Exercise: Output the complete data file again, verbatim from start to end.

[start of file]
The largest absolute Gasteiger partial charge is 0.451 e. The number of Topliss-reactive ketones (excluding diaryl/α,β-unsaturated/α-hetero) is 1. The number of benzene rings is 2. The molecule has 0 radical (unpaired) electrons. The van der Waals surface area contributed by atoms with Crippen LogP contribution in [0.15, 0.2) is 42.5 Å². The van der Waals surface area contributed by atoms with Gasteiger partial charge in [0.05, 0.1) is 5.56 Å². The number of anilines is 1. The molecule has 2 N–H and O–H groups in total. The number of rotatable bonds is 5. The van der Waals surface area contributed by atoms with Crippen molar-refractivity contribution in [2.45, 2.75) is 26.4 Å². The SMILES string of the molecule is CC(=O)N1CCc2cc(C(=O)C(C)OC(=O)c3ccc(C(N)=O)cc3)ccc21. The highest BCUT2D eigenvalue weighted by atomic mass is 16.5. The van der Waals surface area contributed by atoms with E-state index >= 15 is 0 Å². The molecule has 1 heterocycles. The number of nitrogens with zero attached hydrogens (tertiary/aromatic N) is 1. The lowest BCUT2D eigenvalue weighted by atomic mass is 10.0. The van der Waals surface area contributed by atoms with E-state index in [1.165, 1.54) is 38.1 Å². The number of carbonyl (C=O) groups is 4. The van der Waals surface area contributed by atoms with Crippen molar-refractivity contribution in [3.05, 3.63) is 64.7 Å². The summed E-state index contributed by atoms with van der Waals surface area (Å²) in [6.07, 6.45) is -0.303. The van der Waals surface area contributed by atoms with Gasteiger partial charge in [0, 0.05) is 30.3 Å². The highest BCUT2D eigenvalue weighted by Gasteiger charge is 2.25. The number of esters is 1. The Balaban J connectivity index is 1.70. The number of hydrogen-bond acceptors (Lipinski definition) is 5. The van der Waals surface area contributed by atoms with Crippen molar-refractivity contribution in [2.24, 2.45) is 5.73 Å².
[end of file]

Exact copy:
The largest absolute Gasteiger partial charge is 0.451 e. The number of Topliss-reactive ketones (excluding diaryl/α,β-unsaturated/α-hetero) is 1. The number of benzene rings is 2. The molecule has 0 radical (unpaired) electrons. The van der Waals surface area contributed by atoms with Crippen LogP contribution in [0.15, 0.2) is 42.5 Å². The van der Waals surface area contributed by atoms with Gasteiger partial charge in [0.05, 0.1) is 5.56 Å². The number of anilines is 1. The molecule has 2 N–H and O–H groups in total. The number of rotatable bonds is 5. The van der Waals surface area contributed by atoms with Crippen molar-refractivity contribution in [2.45, 2.75) is 26.4 Å². The SMILES string of the molecule is CC(=O)N1CCc2cc(C(=O)C(C)OC(=O)c3ccc(C(N)=O)cc3)ccc21. The highest BCUT2D eigenvalue weighted by atomic mass is 16.5. The van der Waals surface area contributed by atoms with E-state index >= 15 is 0 Å². The molecule has 1 heterocycles. The number of nitrogens with zero attached hydrogens (tertiary/aromatic N) is 1. The lowest BCUT2D eigenvalue weighted by atomic mass is 10.0. The van der Waals surface area contributed by atoms with E-state index in [1.165, 1.54) is 38.1 Å². The number of carbonyl (C=O) groups is 4. The van der Waals surface area contributed by atoms with Crippen molar-refractivity contribution in [3.05, 3.63) is 64.7 Å². The summed E-state index contributed by atoms with van der Waals surface area (Å²) in [6.07, 6.45) is -0.303. The van der Waals surface area contributed by atoms with Gasteiger partial charge in [0, 0.05) is 30.3 Å². The highest BCUT2D eigenvalue weighted by Gasteiger charge is 2.25. The number of esters is 1. The Balaban J connectivity index is 1.70. The number of hydrogen-bond acceptors (Lipinski definition) is 5. The van der Waals surface area contributed by atoms with Crippen molar-refractivity contribution in [2.24, 2.45) is 5.73 Å².